Masters course promises

GEOFF LEWIS
Last updated 05:00 09/12/2013

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Knowing where your private information is going to and who might be using it is an enormous issue, and it will only get bigger, says a Waikato University computer sciences expert who has started New Zealand's first cyber security masters course.

Senior lecturer Ryan Ko arrived at Waikato a year ago after working in Hewlett-Packard Cloud and Security Labs in the United Kingdom, the United States and Singapore.

Last week he oversaw the launch of New Zealand's first cyber security laboratory at Waikato University. Dubbed Crow - for Cyber Security Researchers of Waikato - the laboratory is planned to be the focal point for the teaching of New Zealand's first masters degree in cyber security.

Mobile IT devices, cloud computing and social networking websites mean huge amounts of personal data is far more easily and publicly available than ever before.

However, this also provides opportunities for those who might misuse private and confidential information.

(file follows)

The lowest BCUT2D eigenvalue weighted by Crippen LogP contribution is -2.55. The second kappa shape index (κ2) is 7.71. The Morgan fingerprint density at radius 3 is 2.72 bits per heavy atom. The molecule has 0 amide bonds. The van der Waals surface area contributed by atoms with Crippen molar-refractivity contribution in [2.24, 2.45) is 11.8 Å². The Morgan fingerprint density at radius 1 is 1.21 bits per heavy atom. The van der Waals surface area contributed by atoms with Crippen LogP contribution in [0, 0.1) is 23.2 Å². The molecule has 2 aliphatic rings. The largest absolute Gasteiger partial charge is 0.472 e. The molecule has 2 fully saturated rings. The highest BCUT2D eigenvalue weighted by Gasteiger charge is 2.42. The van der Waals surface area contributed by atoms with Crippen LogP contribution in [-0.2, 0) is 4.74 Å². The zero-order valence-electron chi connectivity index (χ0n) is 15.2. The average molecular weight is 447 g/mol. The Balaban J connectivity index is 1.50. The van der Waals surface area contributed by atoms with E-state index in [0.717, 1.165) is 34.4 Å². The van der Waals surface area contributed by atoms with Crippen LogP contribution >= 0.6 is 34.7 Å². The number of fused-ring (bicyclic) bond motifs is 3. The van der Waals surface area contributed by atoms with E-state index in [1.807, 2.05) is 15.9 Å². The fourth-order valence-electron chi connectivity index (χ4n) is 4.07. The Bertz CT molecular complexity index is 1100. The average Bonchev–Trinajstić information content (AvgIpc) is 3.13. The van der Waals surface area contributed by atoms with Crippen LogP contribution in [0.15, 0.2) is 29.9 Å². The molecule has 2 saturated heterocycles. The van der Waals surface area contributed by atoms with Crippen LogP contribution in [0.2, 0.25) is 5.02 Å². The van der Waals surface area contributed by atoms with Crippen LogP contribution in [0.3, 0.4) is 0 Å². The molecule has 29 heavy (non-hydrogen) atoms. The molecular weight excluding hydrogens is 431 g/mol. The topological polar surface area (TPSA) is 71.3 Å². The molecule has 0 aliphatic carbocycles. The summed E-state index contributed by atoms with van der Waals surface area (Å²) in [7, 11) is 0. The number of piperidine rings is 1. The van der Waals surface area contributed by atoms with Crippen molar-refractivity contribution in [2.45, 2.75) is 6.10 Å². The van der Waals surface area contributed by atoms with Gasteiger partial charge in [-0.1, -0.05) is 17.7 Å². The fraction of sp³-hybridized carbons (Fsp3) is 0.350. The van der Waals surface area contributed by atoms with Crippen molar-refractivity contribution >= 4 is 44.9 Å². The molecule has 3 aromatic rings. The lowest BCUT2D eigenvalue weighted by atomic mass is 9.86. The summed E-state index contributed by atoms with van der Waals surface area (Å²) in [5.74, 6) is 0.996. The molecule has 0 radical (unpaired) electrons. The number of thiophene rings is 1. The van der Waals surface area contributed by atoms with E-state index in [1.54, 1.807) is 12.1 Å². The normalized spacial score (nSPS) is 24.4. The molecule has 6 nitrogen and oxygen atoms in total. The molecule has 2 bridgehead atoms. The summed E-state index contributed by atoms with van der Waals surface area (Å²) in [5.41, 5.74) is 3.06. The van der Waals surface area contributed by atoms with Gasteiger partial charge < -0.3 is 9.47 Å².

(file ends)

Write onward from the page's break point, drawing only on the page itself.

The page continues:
The aim of the research undertaken in the new laboratory would be to return control of private information to the user, Dr Ko said. The lab has a large-scale cloud computing test bed for realistic testing and is aimed at developing new ways to allow users to know what happens to their data, particularly when it is stored in a cloud environment.

"When it comes to privacy we leave a lot up to trusted individuals. There will always be some people who will take advantage of confidential information.

"Traditionally, cyber security has depended on systems administrators but with the increasing mobility of devices there is more demand for the individual to be empowered to control their own cyber security.

"Cyber security professionals already know how to protect themselves. But at the moment there isn't much out there [training in cyber security] for users, who are a bit like a builder on a building site with no safety equipment.

"The first step is to inculcate security principles into academic training. In the lab we will research ways of returning control back to the user with a focus on game-changing innovation.

Dr Ko said international trends indicated that within the next three years the cyber security industry would be about $90 billion a year.

Demand for professionals trained in cyber security would be three times as great as demand for IT professionals generally, and twelve times greater than average jobseekers.

"The main attraction for anyone taking this degree is that society is going to need more cyber security professionals," he said.

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- © Fairfax NZ News

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